What does this imply for data protection? For the regulation of communication using traditional ICTs, the “relating to” criterion is appropriate as humans can determine if data semantically “relates to” persons with a measure of success. In regulating algorithms, the input data and output data as apparent to humans are immaterial, as the inferences the algorithm draws from data bear no semantic relationship to the inferences humans draw therefrom. Further, algorithms often model complex systems of phenomena, rather than communicating and replicating phenomena as do ICTs; consequently the workings of an algorithm are often revealed in considering the interrelationships between “data” rather than the unitary characteristics thereof.
“Levels of abstraction” (LoA) can represent systems by selecting “observable” features and using those features to “model” the system. Complex systems can be modeled using levels of “abstraction” that represent differing perspectives on, or levels of granularity of, a selfsame system, with or without common “observables” being used to model each “level”.
The same “input data” can be translated into differing models based on the “observables” selected and the “system” modeled. The personal character of data in data protection law refers to “observables” apparent to humans. Conversely, a model might be described as “personal” data if the “observables” it defines closely relate to human features or behaviour, or if the “system” modeled approximates human activities. These elements are agnostic to the personal or impersonal nature of input data. For data protection law, defining data as “personal” or “impersonal” from a human-intelligible perspective provides no insight into the personal or impersonal character of the “observables” an algorithmic model relies on and the system it models.
A system modeled might consist of “group behaviour” or “material behaviour” inferred from “observables” of the collective or the material world that do not relate to individuals.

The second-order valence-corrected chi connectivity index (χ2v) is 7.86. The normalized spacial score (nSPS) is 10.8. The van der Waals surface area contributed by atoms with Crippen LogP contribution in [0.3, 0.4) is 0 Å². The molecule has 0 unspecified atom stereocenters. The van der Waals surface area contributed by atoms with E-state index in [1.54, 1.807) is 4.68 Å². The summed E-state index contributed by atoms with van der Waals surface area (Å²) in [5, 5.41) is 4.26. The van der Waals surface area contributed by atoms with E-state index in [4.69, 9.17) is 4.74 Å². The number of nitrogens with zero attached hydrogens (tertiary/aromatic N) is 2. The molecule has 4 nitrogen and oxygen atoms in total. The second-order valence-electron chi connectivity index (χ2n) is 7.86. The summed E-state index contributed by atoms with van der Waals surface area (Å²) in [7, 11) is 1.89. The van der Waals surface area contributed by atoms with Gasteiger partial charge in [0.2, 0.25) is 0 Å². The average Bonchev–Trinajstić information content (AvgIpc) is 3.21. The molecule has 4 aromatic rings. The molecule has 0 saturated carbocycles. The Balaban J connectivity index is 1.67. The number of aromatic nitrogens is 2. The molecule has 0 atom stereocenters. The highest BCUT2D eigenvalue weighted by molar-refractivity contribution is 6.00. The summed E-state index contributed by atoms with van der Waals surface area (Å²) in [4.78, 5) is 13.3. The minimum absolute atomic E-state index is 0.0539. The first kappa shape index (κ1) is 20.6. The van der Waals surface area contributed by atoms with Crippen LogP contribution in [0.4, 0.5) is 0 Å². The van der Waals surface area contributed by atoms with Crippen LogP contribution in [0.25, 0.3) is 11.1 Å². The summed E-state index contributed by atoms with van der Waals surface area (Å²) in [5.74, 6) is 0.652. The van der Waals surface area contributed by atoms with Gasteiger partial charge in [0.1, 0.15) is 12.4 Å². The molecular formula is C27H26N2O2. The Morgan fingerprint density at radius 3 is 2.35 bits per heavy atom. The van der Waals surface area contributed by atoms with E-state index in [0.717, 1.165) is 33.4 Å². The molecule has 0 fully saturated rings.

Mittelstadtian algorithms are unconcerned with data as a representation of the world, but rather, are meaning-generative, creating from data knowledge not enshrined in its content. ICTs attempt the representation of data’s ontic elements and the symbolic translation thereof. Algorithmic technology attempts the induction of structural ontological elements from information not contained in the data, but inferred from their interrelations.
The implications for data protection and data privacy law are as follows. The General Data Protection Regulation has integrated many novel provisions that are applicable to automated decision-making. The territorial scope of the GDPR, the Recitals that accompany the GDPR, and regulatory guidance applicable thereto all reiterate that behavioral monitoring and profiling are central regulatory targets of data protection law. The law’s material scope, conversely, limits its application to “identifiable personal data”.
EU law attempts to regulate the aforementioned practices by protecting individuals against automatic decision-making (subject to exception), and granting individuals limited informational rights in automatic decisions affecting them. Canada grants individuals more robust informational rights, applicable to the automated administrative decisions of the State. These include access to the source code of decisional algorithms, guarantees of data quality, obligations to screen for biased outcomes, and an explicit right to decisional explanation broader than that recognised in EU law.
The GDPR applies only to the processing of personal data. Conversely, its regulatory targets include practices that are agnostic to the processing of personal data, as demonstrated by our foregoing analysis. Data protection and data privacy laws attempt to regulate practices that include algorithmic decision-making and individual profiling practices. However, such practices may often occur in circumstances where relevant law may not be applicable (i.e., no demonstrably personal data is processed); or where the law should find application but this is difficult or impossible for human observers to establish (i.e., an algorithm processes personal data, but this is not possible for human auditors to ascertain on reviewing the algorithm’s behavior).
The qualitative framing of the law’s data identifiability standards thus leaves ambiguous whether regulators will interpret “identifiable personal data” broadly to assert jurisdiction over data uses that could be harmful to individuals or to society – or alternatively, whether data protection and data privacy law will simply not apply to data uses that adversely impact individuals and society, as no identifiable personal data has demonstrably been processed.